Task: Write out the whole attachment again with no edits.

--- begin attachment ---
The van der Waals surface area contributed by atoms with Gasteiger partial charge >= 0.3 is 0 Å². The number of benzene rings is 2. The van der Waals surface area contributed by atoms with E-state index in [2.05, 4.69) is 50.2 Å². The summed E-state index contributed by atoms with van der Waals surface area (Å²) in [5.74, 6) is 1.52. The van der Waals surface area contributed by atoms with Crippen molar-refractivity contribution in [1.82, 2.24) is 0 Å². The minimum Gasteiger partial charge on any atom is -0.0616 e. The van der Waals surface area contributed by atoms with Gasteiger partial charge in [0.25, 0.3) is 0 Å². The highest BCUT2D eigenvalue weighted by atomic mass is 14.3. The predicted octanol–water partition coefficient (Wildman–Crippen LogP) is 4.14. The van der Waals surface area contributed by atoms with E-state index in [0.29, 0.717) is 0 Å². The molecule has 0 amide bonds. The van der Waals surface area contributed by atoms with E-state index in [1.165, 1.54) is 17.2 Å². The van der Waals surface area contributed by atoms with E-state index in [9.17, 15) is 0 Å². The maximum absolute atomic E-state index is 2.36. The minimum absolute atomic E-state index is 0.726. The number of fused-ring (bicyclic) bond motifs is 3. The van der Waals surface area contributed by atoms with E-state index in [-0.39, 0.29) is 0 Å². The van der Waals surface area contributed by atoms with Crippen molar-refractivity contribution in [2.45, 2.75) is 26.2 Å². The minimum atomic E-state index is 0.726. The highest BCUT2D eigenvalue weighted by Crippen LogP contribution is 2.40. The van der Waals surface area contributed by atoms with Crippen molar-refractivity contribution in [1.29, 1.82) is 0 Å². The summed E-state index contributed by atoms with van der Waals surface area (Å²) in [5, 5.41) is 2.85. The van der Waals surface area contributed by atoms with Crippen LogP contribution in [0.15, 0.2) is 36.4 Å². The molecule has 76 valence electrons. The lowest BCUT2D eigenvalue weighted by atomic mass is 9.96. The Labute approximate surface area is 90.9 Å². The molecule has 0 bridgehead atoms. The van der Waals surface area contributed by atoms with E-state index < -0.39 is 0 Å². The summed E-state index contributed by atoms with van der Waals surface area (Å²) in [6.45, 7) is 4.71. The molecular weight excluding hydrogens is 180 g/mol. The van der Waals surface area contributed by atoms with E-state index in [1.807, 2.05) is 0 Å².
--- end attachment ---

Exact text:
The van der Waals surface area contributed by atoms with Gasteiger partial charge >= 0.3 is 0 Å². The number of benzene rings is 2. The van der Waals surface area contributed by atoms with E-state index in [2.05, 4.69) is 50.2 Å². The summed E-state index contributed by atoms with van der Waals surface area (Å²) in [5.74, 6) is 1.52. The van der Waals surface area contributed by atoms with Crippen molar-refractivity contribution in [1.82, 2.24) is 0 Å². The minimum Gasteiger partial charge on any atom is -0.0616 e. The van der Waals surface area contributed by atoms with Gasteiger partial charge in [0.25, 0.3) is 0 Å². The highest BCUT2D eigenvalue weighted by atomic mass is 14.3. The predicted octanol–water partition coefficient (Wildman–Crippen LogP) is 4.14. The van der Waals surface area contributed by atoms with E-state index in [0.29, 0.717) is 0 Å². The molecule has 0 amide bonds. The van der Waals surface area contributed by atoms with E-state index in [1.165, 1.54) is 17.2 Å². The van der Waals surface area contributed by atoms with E-state index in [9.17, 15) is 0 Å². The maximum absolute atomic E-state index is 2.36. The minimum absolute atomic E-state index is 0.726. The number of fused-ring (bicyclic) bond motifs is 3. The van der Waals surface area contributed by atoms with E-state index in [-0.39, 0.29) is 0 Å². The van der Waals surface area contributed by atoms with Crippen molar-refractivity contribution in [2.45, 2.75) is 26.2 Å². The minimum atomic E-state index is 0.726. The highest BCUT2D eigenvalue weighted by Crippen LogP contribution is 2.40. The van der Waals surface area contributed by atoms with Crippen molar-refractivity contribution in [1.29, 1.82) is 0 Å². The summed E-state index contributed by atoms with van der Waals surface area (Å²) in [5, 5.41) is 2.85. The van der Waals surface area contributed by atoms with Crippen LogP contribution in [0.15, 0.2) is 36.4 Å². The molecule has 76 valence electrons. The lowest BCUT2D eigenvalue weighted by atomic mass is 9.96. The Labute approximate surface area is 90.9 Å². The molecule has 0 bridgehead atoms. The van der Waals surface area contributed by atoms with E-state index < -0.39 is 0 Å². The summed E-state index contributed by atoms with van der Waals surface area (Å²) in [6.45, 7) is 4.71. The molecular weight excluding hydrogens is 180 g/mol. The van der Waals surface area contributed by atoms with E-state index in [1.807, 2.05) is 0 Å².